As in the case of Omakayas’s dreams, a SWOT analysis of the tribe reveals that an item can fit into more than one of the four categories, can affect the likelihood of success in different ways. The Ojibwe’s trust in the U.S. government, one of the strengths listed above, is necessary for the two communities to live together in some kind of harmony, but it also proves to be a weakness, since the government is not trustworthy. The messengers learn that no Ojibwe has killed anyone, that the government has broken its promise to provide the Ojibwe with money and food, and that some Ojibwe have died of starvation as a result. A second important weakness is numerical inferiority; there are few Ojibwe compared to the numbers of white settlers who will be coming to the area.
These weaknesses and strengths mean that there are no true opportunities for achieving their goal and remaining on the island. Further negotiation would be pointless, and the threat of military action by the government should the tribe resist makes resistance futile. Like a business, then, the tribe has to establish a new goal, in this case a successful migration to a new land.
While SWOT analysis appears to be static, it is in fact dynamic, and is meant to be revised as the circumstances and goals of the business change. The last two chapters of the novel recount Omakayas’s fast and dream vision and the tribe’s leaving the island. In her dream Omakayas sees her own future, a happy old age with children and grandchildren in an unfamiliar landscape. She is acknowledged as a seer and has achieved her goal of being valued by the tribe. This then changes the SWOT analysis of the tribe; their strengths now include having a seer who knows that, although they have to leave the island, there is a good life ahead.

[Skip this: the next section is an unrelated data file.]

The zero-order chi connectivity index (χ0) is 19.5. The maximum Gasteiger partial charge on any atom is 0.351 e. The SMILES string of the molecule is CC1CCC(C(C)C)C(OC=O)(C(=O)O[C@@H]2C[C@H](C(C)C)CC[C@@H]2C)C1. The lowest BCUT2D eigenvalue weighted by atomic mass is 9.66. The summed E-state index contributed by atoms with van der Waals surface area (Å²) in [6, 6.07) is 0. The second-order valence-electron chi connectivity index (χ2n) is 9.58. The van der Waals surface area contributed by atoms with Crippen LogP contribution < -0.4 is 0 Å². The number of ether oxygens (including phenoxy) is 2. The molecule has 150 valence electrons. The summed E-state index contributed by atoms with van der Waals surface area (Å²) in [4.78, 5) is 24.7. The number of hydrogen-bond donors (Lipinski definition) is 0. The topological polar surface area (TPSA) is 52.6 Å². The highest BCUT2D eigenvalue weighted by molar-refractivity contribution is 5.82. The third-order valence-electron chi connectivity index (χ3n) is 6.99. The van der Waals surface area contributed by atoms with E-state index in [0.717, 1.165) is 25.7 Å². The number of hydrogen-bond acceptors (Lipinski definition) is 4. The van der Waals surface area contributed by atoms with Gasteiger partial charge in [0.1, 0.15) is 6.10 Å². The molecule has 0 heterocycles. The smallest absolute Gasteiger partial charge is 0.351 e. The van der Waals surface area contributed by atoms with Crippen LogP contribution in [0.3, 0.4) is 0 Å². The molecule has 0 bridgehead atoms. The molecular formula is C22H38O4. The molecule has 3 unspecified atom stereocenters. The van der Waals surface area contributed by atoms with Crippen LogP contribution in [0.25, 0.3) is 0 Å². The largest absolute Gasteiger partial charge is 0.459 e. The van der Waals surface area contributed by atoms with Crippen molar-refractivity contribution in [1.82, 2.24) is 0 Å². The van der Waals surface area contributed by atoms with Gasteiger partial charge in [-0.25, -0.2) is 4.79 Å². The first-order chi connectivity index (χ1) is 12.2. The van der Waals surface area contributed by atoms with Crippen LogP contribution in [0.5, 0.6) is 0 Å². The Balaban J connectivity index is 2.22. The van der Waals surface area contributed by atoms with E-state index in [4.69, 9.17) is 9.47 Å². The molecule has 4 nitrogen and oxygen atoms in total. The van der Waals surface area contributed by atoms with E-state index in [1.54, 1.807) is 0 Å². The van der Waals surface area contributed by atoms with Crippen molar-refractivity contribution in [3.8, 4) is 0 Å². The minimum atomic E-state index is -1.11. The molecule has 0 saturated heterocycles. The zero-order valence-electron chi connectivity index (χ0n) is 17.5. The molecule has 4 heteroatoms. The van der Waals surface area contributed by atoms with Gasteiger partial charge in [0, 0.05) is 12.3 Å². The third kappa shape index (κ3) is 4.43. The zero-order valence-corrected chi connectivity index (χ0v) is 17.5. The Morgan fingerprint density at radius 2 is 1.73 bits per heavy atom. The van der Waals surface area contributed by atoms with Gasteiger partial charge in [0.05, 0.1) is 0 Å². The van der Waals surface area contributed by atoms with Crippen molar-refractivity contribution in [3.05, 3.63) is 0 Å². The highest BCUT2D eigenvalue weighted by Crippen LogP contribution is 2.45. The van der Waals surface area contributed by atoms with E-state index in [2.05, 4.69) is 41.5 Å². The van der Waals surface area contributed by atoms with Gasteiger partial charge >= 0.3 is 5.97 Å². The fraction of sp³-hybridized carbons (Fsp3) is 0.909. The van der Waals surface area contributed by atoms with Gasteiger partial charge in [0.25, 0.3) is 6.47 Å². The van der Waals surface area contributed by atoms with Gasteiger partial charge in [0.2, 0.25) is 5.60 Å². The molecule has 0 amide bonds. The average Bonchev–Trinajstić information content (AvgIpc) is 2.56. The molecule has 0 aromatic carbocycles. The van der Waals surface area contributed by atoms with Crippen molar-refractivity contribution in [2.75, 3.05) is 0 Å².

SWOT analysis provides students with a clear structure for understanding character and plot. It can be used as part of a final study of a novel or as a way of mapping character and plot development as students read through it. The critical thinking skill emphasized here is classification, not only determining generally strengths and weaknesses and opportunities and threats, but also determining whether a strength or weakness or opportunity or threat is relevant to a character’s particular goal. Another important critical thinking skill in SWOT analysis is the forming of hypotheses. The categories of “opportunity” and “threat” ask students to extend the plot, to consider what the characters might to do to achieve their goals and to counter threats. Finally, if students are asked to determine the characters’ goals, then they engage in interpretation. This task is made easier for younger students when combined with the basics of story grammar. That is, students first identify the problems the characters are confronted with, and then consider solutions to these problems, both solutions the characters propose and ones students propose. Discussion of these leads to a statement of the characters’ goals.
Erdrich, Louise. The Game of Silence. Toronto: HarperCollins, 2005. Print.
Humphrey, Albert S. “SWOT Analysis for Management Consulting.” SRI International Newsletter. SRI International, Dec. 2005: 7-8. Web. 20 Nov. 2013.
Quast, Lisa. “How to Conduct a Personal SWOT Analysis.” Forbes. Forbes, 15 April 2013. Web. 20 November 2013.
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One thought on “SWOT and the Analysis of Literary Characters by John Banschbach”
Great article! I have also recently found a site that has a very helpful Personal SWOT Analysis Example and it is very user friendly! I would recommend it to all!